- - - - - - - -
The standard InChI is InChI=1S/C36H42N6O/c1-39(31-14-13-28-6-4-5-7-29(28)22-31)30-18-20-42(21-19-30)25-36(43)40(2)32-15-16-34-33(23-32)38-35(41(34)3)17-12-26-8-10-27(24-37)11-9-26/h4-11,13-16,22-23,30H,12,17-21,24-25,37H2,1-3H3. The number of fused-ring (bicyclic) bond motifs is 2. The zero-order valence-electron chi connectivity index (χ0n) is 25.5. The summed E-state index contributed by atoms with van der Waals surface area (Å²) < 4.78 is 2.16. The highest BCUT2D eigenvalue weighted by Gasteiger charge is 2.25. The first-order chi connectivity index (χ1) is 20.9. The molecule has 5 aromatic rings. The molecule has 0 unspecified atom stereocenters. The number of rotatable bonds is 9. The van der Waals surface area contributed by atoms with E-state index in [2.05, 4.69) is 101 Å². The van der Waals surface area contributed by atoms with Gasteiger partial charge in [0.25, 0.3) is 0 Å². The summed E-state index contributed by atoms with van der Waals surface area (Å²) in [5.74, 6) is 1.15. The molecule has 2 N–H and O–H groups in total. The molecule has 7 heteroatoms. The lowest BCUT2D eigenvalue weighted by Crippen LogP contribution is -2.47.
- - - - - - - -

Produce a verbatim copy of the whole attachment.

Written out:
The standard InChI is InChI=1S/C36H42N6O/c1-39(31-14-13-28-6-4-5-7-29(28)22-31)30-18-20-42(21-19-30)25-36(43)40(2)32-15-16-34-33(23-32)38-35(41(34)3)17-12-26-8-10-27(24-37)11-9-26/h4-11,13-16,22-23,30H,12,17-21,24-25,37H2,1-3H3. The number of fused-ring (bicyclic) bond motifs is 2. The zero-order valence-electron chi connectivity index (χ0n) is 25.5. The summed E-state index contributed by atoms with van der Waals surface area (Å²) < 4.78 is 2.16. The highest BCUT2D eigenvalue weighted by Gasteiger charge is 2.25. The first-order chi connectivity index (χ1) is 20.9. The molecule has 5 aromatic rings. The molecule has 0 unspecified atom stereocenters. The number of rotatable bonds is 9. The van der Waals surface area contributed by atoms with E-state index in [2.05, 4.69) is 101 Å². The van der Waals surface area contributed by atoms with Gasteiger partial charge in [0.25, 0.3) is 0 Å². The summed E-state index contributed by atoms with van der Waals surface area (Å²) in [5.74, 6) is 1.15. The molecule has 2 N–H and O–H groups in total. The molecule has 7 heteroatoms. The lowest BCUT2D eigenvalue weighted by Crippen LogP contribution is -2.47.